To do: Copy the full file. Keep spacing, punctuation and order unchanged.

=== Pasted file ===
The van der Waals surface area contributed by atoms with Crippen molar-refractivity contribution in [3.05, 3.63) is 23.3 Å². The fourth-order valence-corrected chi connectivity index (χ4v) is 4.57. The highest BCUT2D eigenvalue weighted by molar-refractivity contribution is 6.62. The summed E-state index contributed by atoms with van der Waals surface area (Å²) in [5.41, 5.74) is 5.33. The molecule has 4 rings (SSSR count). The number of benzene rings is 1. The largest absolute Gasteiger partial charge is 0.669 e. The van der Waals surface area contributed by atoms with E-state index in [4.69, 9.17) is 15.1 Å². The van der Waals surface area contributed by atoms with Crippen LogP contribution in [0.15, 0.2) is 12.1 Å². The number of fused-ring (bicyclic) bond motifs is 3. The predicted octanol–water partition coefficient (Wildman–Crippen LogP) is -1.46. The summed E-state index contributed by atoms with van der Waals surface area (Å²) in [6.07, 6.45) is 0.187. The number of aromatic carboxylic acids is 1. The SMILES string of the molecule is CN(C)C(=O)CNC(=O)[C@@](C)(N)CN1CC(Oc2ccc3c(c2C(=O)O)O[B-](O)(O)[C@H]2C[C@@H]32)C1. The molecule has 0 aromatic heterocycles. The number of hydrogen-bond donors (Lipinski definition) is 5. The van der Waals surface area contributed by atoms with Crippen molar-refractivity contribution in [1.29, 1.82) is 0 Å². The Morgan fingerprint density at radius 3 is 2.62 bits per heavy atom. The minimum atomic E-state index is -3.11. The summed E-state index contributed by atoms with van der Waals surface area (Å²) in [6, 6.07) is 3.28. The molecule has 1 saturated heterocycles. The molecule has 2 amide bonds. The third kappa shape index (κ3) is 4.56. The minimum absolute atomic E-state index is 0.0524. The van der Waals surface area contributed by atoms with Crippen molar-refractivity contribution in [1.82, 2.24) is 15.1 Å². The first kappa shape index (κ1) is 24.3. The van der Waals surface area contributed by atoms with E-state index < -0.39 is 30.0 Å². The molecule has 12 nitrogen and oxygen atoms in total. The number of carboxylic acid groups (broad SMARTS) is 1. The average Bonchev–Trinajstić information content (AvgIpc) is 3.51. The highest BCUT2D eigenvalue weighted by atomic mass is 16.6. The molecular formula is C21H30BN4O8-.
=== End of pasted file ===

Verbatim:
The van der Waals surface area contributed by atoms with Crippen molar-refractivity contribution in [3.05, 3.63) is 23.3 Å². The fourth-order valence-corrected chi connectivity index (χ4v) is 4.57. The highest BCUT2D eigenvalue weighted by molar-refractivity contribution is 6.62. The summed E-state index contributed by atoms with van der Waals surface area (Å²) in [5.41, 5.74) is 5.33. The molecule has 4 rings (SSSR count). The number of benzene rings is 1. The largest absolute Gasteiger partial charge is 0.669 e. The van der Waals surface area contributed by atoms with E-state index in [4.69, 9.17) is 15.1 Å². The van der Waals surface area contributed by atoms with Crippen LogP contribution in [0.15, 0.2) is 12.1 Å². The number of fused-ring (bicyclic) bond motifs is 3. The predicted octanol–water partition coefficient (Wildman–Crippen LogP) is -1.46. The summed E-state index contributed by atoms with van der Waals surface area (Å²) in [6.07, 6.45) is 0.187. The number of aromatic carboxylic acids is 1. The SMILES string of the molecule is CN(C)C(=O)CNC(=O)[C@@](C)(N)CN1CC(Oc2ccc3c(c2C(=O)O)O[B-](O)(O)[C@H]2C[C@@H]32)C1. The molecule has 0 aromatic heterocycles. The number of hydrogen-bond donors (Lipinski definition) is 5. The van der Waals surface area contributed by atoms with Crippen molar-refractivity contribution in [1.29, 1.82) is 0 Å². The Morgan fingerprint density at radius 3 is 2.62 bits per heavy atom. The minimum atomic E-state index is -3.11. The summed E-state index contributed by atoms with van der Waals surface area (Å²) in [6, 6.07) is 3.28. The molecule has 1 saturated heterocycles. The molecule has 2 amide bonds. The third kappa shape index (κ3) is 4.56. The minimum absolute atomic E-state index is 0.0524. The van der Waals surface area contributed by atoms with Crippen molar-refractivity contribution in [1.82, 2.24) is 15.1 Å². The first kappa shape index (κ1) is 24.3. The van der Waals surface area contributed by atoms with E-state index < -0.39 is 30.0 Å². The molecule has 12 nitrogen and oxygen atoms in total. The number of carboxylic acid groups (broad SMARTS) is 1. The average Bonchev–Trinajstić information content (AvgIpc) is 3.51. The highest BCUT2D eigenvalue weighted by atomic mass is 16.6. The molecular formula is C21H30BN4O8-.